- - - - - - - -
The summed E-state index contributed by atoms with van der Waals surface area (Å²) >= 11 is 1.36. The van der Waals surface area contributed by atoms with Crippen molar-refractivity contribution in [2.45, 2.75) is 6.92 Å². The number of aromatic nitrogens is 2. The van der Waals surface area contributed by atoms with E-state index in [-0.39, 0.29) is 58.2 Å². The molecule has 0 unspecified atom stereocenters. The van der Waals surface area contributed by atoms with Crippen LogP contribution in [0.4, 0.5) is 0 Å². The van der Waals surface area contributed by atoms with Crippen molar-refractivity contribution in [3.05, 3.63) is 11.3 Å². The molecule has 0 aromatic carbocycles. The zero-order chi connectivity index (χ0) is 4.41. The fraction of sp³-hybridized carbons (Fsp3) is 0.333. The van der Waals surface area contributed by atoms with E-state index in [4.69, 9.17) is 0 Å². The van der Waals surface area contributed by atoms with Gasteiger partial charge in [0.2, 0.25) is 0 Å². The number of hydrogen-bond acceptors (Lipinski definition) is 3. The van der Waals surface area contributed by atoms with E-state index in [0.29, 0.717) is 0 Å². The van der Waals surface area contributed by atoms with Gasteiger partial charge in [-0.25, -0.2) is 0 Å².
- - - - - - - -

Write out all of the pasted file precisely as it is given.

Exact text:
The summed E-state index contributed by atoms with van der Waals surface area (Å²) >= 11 is 1.36. The van der Waals surface area contributed by atoms with Crippen molar-refractivity contribution in [2.45, 2.75) is 6.92 Å². The number of aromatic nitrogens is 2. The van der Waals surface area contributed by atoms with E-state index in [-0.39, 0.29) is 58.2 Å². The molecule has 0 unspecified atom stereocenters. The van der Waals surface area contributed by atoms with Crippen LogP contribution in [0.4, 0.5) is 0 Å². The van der Waals surface area contributed by atoms with Crippen molar-refractivity contribution in [3.05, 3.63) is 11.3 Å². The molecule has 0 aromatic carbocycles. The zero-order chi connectivity index (χ0) is 4.41. The fraction of sp³-hybridized carbons (Fsp3) is 0.333. The van der Waals surface area contributed by atoms with E-state index in [4.69, 9.17) is 0 Å². The van der Waals surface area contributed by atoms with Gasteiger partial charge in [0.2, 0.25) is 0 Å². The number of hydrogen-bond acceptors (Lipinski definition) is 3. The van der Waals surface area contributed by atoms with E-state index in [0.29, 0.717) is 0 Å². The van der Waals surface area contributed by atoms with Gasteiger partial charge in [-0.25, -0.2) is 0 Å².